A naturalist, or materialist, is committed to premise (5). The theist, too, would agree with this premise, but the main difference between the materialist and theist (dualist) is that the materialist defines reality as the universe, whereas the theist (dualist) defines the universe as a part of reality, not the entirety. It would indeed be odd for the materialist to agree that there is a nonphysical reality that is necessarily the cause of the universe. They might suggest that the laws of nature are nonphysical, necessary, entities that gave rise to the physical universe. However, laws don't stand in causal relations to anything, nor can they create things. And it would be mightily convenient to suggest that these laws described that which would later be, almost as if it 'knew' the universe was coming.
Premise (6) follows from premises 1-5 and presents the reader with the problem of necessity, this odd predicament. The totality of matter and energy, the universe, could have failed to exist; however, 'something' exists regardless. This always-existing something, by definition, is necessary. We know that the universe isn't self explanatory and so cannot be the cause of itself. The following premises (7-11) explain this strange conjunction.
It may be argued that premise (7) begs the question in favor of God, and assumes that which it has yet to demonstrate. However, 'decide' doesn't beg the question because I've presented its negation to form an absolute dichotomy. All of reality can be grouped into things that decide or things that do not decide. The dichotomy 'red' and 'not red' describes all of reality, even if 99.9% of reality would fit in the non-red category. Likewise, whatever created the universe either decided to create the universe or it didn't. Since tautologies cannot be false, then premise (7) is necessarily true.
If, as premise (8) suggests, this always-existent (necessary) thing did not decide to create the universe, then we wouldn't have a universe. This has support from premise (3), for if a thing exists necessarily then it's properties have been always-existent. The property of potentiality, if existent from infinity's past, is nothing more than an incoherent illusion. Nor could this potentiality be encoded with a detonator clock, such that the property essentially says "At time t, explode into the universe." However, unless one wants to believe that the universe can beg the question, that is, assume that which doesn't yet exist, then this objection is futile.
Premise (9) presents us with the only possible way to overcome this 'necessity/potentiality' difficulty. A mind is the only thing that can satisfy the 'decide' category. Without appealing to a transcendent mind at this point, consider an example from everyday experience. Science, as you know, can predict with high accuracy, almost with certainty, that a ball rolling down a hill will hit a wall erected at the bottom. However, scientists cannot say that a man running down a hill will hit the wall with any certainty at all. "It all depends", says the scientist, "whether the man decides to run into the wall, because it's possible that he [decides] to avoid it." Now it's obvious that by this point 'mind' cannot mean a physical brain (since dualists reject that mind equals brain). Therefore, this mind has existed eternally 'before' the universe (in a logical sense). Unlike matter, which cannot overcome the problem of eternal potentiality, a mind can exist in a state eternally while deciding to create something that is contingent. Of course, this requires that the mind have a will that is free, for determination presupposes that which governs actions, and that which is governed 'to be' is contingent. The only way to object to premise (9), besides presupposing materialism, is to suggest that it's impossible for a mind to stand in a causal relationship with the universe such that it creates it. However, this is to understand a mind through human limitations. I argue that the word 'potentiality' ought to be replaced with 'possibility' in terms of minds. If, for example, you place a human being in a room with a few objects, then this human has the possibility of doing several things with those objects; he can 'decide' (will) to manipulate the room as he sees fit. But this human can only do things that are feasible for him. Although the human can will that a ball come into existence, he cannot do so because the human himself is under the physical laws, the physical realm of existence. However, a transcendent mind wouldn't be under such physical jurisdiction, and so the possibility of willing the creation of a physical world remains coherent. Until the materialist can demonstrate that it is impossible for a mind with no physical limitations to create a physical thing, then premise (9) is true since there is no third option in the decide/not decide dichotomy.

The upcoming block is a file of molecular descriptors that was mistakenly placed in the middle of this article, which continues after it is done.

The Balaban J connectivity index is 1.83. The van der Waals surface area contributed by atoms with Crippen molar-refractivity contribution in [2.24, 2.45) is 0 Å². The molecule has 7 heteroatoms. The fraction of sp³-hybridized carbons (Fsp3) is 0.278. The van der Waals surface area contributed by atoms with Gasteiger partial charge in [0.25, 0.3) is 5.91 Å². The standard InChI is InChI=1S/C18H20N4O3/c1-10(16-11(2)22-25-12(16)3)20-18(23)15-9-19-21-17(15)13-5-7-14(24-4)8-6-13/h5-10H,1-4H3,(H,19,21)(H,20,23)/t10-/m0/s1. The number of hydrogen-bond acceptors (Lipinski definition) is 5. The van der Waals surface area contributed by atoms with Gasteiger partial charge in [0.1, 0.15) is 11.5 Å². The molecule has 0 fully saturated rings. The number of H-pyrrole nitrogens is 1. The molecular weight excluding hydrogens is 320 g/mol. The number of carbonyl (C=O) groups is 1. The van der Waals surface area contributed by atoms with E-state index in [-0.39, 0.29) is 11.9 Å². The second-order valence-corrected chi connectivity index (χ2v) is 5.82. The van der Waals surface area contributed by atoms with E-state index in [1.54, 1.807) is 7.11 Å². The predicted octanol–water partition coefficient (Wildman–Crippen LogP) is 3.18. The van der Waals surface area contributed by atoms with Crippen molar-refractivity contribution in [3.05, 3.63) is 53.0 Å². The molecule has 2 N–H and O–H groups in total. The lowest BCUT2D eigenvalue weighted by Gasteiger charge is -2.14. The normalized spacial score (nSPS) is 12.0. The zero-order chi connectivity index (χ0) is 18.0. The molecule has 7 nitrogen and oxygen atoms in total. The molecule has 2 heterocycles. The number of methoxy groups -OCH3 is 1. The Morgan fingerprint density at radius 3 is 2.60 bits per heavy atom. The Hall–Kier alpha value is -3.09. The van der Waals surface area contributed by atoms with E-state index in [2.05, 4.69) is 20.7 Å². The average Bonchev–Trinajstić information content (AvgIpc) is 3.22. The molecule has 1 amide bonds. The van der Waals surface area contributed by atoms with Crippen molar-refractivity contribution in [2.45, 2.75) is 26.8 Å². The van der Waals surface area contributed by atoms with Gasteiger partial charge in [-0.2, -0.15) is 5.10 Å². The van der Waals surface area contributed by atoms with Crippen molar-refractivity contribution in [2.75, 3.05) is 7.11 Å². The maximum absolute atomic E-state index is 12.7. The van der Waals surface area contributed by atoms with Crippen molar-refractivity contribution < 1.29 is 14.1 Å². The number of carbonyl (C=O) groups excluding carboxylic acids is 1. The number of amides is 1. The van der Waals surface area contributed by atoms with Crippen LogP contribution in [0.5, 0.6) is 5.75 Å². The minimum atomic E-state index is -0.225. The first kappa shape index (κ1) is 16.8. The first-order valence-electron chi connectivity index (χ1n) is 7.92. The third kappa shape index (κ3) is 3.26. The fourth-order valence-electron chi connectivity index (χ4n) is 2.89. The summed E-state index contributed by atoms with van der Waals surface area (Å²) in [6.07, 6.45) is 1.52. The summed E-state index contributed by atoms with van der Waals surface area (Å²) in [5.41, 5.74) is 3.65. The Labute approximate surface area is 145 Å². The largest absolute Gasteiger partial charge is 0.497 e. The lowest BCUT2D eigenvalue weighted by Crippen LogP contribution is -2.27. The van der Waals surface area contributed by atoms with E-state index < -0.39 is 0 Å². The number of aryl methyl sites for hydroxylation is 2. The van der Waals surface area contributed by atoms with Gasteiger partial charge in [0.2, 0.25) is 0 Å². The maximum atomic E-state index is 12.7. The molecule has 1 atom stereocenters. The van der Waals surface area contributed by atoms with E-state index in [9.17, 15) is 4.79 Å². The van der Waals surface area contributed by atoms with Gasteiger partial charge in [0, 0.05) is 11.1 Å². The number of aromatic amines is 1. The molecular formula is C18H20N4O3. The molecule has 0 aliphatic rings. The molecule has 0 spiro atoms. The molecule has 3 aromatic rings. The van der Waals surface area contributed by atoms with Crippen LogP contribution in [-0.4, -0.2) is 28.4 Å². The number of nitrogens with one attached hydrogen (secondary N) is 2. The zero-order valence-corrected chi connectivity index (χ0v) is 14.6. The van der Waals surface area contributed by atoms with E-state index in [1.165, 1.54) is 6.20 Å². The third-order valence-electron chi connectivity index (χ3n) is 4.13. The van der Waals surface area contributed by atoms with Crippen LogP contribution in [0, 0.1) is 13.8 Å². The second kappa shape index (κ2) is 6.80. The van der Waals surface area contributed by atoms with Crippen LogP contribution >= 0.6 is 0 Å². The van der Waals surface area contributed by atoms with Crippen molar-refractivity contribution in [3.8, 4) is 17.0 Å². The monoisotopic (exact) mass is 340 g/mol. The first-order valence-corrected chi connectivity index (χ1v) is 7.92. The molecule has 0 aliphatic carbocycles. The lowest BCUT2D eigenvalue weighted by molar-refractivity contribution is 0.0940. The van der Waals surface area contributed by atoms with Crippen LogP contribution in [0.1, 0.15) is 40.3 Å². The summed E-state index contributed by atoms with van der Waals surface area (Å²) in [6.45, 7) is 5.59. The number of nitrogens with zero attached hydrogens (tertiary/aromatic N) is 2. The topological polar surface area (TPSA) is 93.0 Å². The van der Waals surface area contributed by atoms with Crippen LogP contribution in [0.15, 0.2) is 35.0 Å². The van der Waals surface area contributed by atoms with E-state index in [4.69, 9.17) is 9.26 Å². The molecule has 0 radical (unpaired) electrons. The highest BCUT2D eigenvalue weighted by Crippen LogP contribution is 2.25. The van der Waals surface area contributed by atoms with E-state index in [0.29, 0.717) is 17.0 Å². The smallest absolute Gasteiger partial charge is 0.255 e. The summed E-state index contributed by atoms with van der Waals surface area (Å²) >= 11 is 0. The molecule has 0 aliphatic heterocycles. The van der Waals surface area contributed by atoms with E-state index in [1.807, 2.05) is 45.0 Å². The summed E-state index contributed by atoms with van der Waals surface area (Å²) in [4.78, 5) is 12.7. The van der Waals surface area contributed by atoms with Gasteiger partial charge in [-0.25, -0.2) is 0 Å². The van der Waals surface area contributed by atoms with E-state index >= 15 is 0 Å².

Since premise (10) is self-evident, and presupposed by the materialist, then the conclusion, that a mind has created the universe, logically follows from the previous premises of the argument. But one thing remains to be explained, and that is whether this can be called a theistic argument, rather than a mere demonstration that a mind exists outside of the universe. God, although a mind, is much more than that. I would have argued further by making 'mind' into 'God' in the argument, but that would have made the argument too lengthy. But the properties that this mind would have would take us to deism, and since deism isn't atheism, then it serves to refute anti-theism . The traditional properties of God (omnipotence, omniscience, omnipresence, eternality) could be derived logically from each other, since they entail each other in some way. Moreover, since minds have privileged access to their thoughts, such that others cannot know the information unless the one in question reveals it, then revelation is that much more possible since it's likely that a mind would have an opinion on ethics and conduct. But this would go beyond what is necessary to refute atheism, and since my project was merely to demonstrate that the theist possesses the true account for necessity, then there is no need to deal with revelation. Thanks to Ockham's razor, one can confidently defend the claim that a god exists, and consequently that atheism (naturalism) is false.